You go into an ice cream parlour. You sit in a booth. You look at a menu. You like cherry vanilla ice cream. You check the sizes available. You look at the prices. You order cherry vanilla, you eat cherry vanilla, you enjoy cherry vanilla, you leave a tip, pay your bill and leave.
I go into an ice cream parlour. I stand in line at the counter. I see the assorted flavours in their containers in the freezer case. I see the maple-walnut, the butter-pecan, the chocolate. I see the dishes, the sizes, the cones, and the variety of cones, the sprinkles, and the toppings. I decide I can handle two scoops. Butter-pecan and chocolate. I ask for hot-fudge. I ask for wet-walnuts. I pay the bill, leave a tip and enjoy the ice cream, the toppings, and the experience.
You enjoy the ice cream. I enjoy the experience and the ice cream.
The problem arises when there are too many choices. Though perhaps not with ice cream, but perhaps with sweaters.
You have an event to attend. You shop for a sweater. The choices are red, white, and blue.
You don’t want white, because it shows every little spot. Red, well, you have a skirt to go with a red sweater, but only one. Blue is nice. You have a blue sweater but it is light blue. This is dark blue. It goes with several skirts. You buy the blue sweater. You have closure. You are happy.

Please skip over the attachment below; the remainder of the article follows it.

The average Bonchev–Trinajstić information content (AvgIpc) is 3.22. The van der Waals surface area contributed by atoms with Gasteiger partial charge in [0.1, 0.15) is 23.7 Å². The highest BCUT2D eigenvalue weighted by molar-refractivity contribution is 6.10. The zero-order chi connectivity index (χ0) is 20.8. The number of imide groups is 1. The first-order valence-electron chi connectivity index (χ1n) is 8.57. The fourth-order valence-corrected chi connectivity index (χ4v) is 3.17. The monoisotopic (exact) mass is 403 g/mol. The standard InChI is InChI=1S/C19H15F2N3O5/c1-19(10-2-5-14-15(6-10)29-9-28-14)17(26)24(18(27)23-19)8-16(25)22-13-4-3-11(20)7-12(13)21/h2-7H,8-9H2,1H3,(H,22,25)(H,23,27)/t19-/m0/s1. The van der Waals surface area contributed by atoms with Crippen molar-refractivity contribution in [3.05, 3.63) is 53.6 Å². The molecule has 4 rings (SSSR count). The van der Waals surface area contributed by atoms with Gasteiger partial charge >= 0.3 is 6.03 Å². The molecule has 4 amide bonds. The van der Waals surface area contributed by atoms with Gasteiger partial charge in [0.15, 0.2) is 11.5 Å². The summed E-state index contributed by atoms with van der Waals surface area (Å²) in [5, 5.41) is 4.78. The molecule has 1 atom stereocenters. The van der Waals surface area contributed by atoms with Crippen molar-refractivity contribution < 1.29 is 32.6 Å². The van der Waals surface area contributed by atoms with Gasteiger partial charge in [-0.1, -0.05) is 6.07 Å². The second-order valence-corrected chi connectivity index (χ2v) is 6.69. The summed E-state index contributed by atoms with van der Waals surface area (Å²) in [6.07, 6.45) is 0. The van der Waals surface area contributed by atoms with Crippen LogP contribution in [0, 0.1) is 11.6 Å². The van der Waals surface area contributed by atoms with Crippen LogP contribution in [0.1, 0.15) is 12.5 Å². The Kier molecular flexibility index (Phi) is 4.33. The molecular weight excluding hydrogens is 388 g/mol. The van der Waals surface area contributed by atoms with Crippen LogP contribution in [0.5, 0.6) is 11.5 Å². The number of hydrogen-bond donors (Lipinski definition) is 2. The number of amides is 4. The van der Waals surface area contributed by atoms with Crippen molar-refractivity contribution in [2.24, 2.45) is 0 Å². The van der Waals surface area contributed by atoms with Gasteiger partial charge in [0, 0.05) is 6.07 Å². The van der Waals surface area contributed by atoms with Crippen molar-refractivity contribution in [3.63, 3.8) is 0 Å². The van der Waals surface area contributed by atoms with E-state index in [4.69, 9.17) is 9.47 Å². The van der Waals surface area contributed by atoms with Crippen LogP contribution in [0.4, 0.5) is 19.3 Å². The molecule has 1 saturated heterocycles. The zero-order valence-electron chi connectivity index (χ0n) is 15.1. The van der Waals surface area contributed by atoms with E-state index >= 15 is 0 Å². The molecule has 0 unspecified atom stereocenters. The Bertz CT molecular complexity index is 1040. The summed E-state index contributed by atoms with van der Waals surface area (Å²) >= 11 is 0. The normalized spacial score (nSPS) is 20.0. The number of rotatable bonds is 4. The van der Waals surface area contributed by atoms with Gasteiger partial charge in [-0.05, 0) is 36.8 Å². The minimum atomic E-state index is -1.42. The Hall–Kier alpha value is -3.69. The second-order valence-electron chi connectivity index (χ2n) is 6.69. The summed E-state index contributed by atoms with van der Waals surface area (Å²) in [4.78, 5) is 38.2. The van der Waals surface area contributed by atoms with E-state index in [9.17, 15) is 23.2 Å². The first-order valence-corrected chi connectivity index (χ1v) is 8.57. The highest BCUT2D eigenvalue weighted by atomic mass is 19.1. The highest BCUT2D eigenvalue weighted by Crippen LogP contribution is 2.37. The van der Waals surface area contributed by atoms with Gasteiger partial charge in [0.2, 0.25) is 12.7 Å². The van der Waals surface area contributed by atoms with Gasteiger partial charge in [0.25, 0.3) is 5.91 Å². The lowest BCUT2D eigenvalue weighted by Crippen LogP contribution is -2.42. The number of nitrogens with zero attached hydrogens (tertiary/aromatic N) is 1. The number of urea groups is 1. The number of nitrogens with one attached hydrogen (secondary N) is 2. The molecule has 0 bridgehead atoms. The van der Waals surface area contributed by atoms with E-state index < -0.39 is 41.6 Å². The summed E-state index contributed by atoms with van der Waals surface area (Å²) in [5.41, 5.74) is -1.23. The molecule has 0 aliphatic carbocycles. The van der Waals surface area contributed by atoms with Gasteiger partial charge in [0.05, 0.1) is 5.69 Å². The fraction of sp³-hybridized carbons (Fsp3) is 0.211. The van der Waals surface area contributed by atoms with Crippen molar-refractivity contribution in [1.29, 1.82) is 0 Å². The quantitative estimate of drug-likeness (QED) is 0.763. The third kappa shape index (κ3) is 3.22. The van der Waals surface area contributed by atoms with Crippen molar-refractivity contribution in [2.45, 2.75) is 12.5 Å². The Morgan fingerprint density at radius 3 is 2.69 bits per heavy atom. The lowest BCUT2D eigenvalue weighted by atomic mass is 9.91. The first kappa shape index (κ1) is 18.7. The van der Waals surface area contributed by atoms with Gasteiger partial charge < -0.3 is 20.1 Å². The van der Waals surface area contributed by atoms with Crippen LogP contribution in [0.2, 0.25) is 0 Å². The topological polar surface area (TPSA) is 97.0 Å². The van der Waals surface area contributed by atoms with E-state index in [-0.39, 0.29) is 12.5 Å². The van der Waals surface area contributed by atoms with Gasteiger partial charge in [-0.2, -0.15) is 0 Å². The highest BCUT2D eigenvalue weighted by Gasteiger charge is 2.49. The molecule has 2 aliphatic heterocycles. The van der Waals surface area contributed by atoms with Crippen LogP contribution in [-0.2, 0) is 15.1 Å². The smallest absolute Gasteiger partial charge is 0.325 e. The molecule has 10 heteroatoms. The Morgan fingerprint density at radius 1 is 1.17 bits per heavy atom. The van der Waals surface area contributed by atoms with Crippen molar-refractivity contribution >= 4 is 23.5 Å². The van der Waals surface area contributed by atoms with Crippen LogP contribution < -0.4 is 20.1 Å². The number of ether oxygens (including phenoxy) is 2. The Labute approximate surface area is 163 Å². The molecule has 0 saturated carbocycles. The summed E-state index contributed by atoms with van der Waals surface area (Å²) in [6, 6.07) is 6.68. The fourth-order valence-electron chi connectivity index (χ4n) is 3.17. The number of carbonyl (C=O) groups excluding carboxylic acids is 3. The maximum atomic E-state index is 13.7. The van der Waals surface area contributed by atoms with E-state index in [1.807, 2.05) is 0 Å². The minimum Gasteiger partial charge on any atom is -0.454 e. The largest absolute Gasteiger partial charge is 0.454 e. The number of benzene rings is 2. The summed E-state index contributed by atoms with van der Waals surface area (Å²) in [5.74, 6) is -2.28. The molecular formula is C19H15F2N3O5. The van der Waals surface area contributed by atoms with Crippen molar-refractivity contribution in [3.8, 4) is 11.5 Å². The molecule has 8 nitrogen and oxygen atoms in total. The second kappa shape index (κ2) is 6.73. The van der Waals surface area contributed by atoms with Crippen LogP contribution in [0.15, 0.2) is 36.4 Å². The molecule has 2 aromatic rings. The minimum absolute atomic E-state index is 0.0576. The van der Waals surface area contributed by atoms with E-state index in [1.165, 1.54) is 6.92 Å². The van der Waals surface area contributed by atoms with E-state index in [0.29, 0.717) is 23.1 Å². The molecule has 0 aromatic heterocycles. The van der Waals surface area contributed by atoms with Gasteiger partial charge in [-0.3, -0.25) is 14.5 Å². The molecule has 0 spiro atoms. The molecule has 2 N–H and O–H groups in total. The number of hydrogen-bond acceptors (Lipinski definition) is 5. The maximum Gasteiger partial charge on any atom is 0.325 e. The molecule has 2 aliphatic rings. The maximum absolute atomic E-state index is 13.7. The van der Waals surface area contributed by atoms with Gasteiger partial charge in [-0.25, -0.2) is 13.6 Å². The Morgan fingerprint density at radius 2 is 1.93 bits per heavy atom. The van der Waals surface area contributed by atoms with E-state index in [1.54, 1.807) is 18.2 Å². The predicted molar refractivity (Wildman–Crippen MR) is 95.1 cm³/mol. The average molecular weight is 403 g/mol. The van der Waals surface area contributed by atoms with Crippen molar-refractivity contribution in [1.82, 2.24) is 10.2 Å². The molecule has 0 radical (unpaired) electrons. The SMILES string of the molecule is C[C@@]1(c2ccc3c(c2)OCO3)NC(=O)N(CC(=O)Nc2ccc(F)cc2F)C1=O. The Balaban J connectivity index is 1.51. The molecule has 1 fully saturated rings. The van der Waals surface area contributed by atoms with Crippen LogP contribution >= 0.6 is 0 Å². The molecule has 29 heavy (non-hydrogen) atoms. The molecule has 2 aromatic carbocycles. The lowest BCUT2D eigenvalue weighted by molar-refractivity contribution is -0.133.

Your friend is attending the same event. Your friend goes to another store. There are many colours from which to choose.
Your friend thinks green. Will it go with her outfit? There is mint green. Too light? Kelly green. Too bright? Forest green. Too plain? What about blue? Royal blue, navy blue, sky blue, or aquamarine?
Your friend decides on the Kelly green. Your friend gets home and has doubts about her choice. Your friend reviews the options she’d had in the store. Your friend does not have closure. Your friend is not happy.
There are different aspects to life. How we approach each event is determined more by the event.
Rather than approach the activity at hand, or the choices among different activities available, focus on the different aspects of the experience and match them up to what you are looking to find in the experience.
If all you want is an ice cream, buy a package of Klondike Bars at the supermarket. If all you want to do is wear a sweater, pull one out of your closet. When you go beyond that, think about what you really want from the experience.
For those who might enjoy an extended metaphor on the topic
Copyright © 2011 Slim Fairview